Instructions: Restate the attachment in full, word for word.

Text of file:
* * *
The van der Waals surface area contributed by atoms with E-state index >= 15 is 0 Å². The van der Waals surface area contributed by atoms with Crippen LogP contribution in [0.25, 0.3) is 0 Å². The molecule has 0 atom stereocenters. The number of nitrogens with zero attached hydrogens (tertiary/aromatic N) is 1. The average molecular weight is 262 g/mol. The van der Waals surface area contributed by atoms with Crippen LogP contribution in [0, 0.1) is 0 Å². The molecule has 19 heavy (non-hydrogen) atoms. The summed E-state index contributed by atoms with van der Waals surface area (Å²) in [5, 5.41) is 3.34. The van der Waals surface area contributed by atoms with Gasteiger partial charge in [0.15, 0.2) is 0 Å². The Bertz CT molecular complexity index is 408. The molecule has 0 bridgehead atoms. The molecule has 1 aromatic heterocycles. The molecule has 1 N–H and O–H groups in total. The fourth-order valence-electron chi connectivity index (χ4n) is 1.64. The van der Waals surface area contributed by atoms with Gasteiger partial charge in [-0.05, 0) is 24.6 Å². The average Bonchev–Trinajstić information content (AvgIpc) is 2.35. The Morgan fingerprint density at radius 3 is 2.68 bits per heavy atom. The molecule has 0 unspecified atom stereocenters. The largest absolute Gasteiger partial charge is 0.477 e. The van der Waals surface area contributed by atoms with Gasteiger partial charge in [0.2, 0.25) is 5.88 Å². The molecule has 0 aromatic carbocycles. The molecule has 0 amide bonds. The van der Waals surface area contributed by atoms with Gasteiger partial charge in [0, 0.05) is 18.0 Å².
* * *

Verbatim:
The van der Waals surface area contributed by atoms with E-state index >= 15 is 0 Å². The van der Waals surface area contributed by atoms with Crippen LogP contribution in [0.25, 0.3) is 0 Å². The molecule has 0 atom stereocenters. The number of nitrogens with zero attached hydrogens (tertiary/aromatic N) is 1. The average molecular weight is 262 g/mol. The van der Waals surface area contributed by atoms with Crippen LogP contribution in [0, 0.1) is 0 Å². The molecule has 19 heavy (non-hydrogen) atoms. The summed E-state index contributed by atoms with van der Waals surface area (Å²) in [5, 5.41) is 3.34. The van der Waals surface area contributed by atoms with Gasteiger partial charge in [0.15, 0.2) is 0 Å². The Bertz CT molecular complexity index is 408. The molecule has 0 bridgehead atoms. The molecule has 1 aromatic heterocycles. The molecule has 1 N–H and O–H groups in total. The fourth-order valence-electron chi connectivity index (χ4n) is 1.64. The van der Waals surface area contributed by atoms with Gasteiger partial charge in [-0.05, 0) is 24.6 Å². The average Bonchev–Trinajstić information content (AvgIpc) is 2.35. The Morgan fingerprint density at radius 3 is 2.68 bits per heavy atom. The molecule has 0 unspecified atom stereocenters. The largest absolute Gasteiger partial charge is 0.477 e. The van der Waals surface area contributed by atoms with Gasteiger partial charge in [0.2, 0.25) is 5.88 Å². The molecule has 0 aromatic carbocycles. The molecule has 0 amide bonds. The van der Waals surface area contributed by atoms with Gasteiger partial charge in [0, 0.05) is 18.0 Å².